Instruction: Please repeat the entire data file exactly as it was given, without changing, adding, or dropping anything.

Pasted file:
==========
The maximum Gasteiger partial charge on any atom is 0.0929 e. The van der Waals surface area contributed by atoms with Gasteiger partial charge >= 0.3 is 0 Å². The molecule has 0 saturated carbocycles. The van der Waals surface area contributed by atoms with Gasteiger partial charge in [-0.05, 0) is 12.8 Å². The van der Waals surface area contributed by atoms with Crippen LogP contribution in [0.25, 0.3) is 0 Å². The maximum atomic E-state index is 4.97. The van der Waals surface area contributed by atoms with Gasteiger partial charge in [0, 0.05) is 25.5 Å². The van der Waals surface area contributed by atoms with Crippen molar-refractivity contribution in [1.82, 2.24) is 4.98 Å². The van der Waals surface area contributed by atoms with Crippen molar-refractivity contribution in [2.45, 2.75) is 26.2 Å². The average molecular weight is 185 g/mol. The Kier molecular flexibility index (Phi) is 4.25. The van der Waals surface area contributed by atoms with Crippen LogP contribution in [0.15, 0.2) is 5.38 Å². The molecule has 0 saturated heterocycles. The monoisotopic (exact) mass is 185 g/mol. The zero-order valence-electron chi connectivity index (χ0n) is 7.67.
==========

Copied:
The maximum Gasteiger partial charge on any atom is 0.0929 e. The van der Waals surface area contributed by atoms with Gasteiger partial charge >= 0.3 is 0 Å². The molecule has 0 saturated carbocycles. The van der Waals surface area contributed by atoms with Gasteiger partial charge in [-0.05, 0) is 12.8 Å². The van der Waals surface area contributed by atoms with Crippen LogP contribution in [0.25, 0.3) is 0 Å². The maximum atomic E-state index is 4.97. The van der Waals surface area contributed by atoms with Gasteiger partial charge in [0, 0.05) is 25.5 Å². The van der Waals surface area contributed by atoms with Crippen molar-refractivity contribution in [1.82, 2.24) is 4.98 Å². The van der Waals surface area contributed by atoms with Crippen molar-refractivity contribution in [2.45, 2.75) is 26.2 Å². The average molecular weight is 185 g/mol. The Kier molecular flexibility index (Phi) is 4.25. The van der Waals surface area contributed by atoms with Crippen LogP contribution in [0.15, 0.2) is 5.38 Å². The molecule has 0 saturated heterocycles. The monoisotopic (exact) mass is 185 g/mol. The zero-order valence-electron chi connectivity index (χ0n) is 7.67.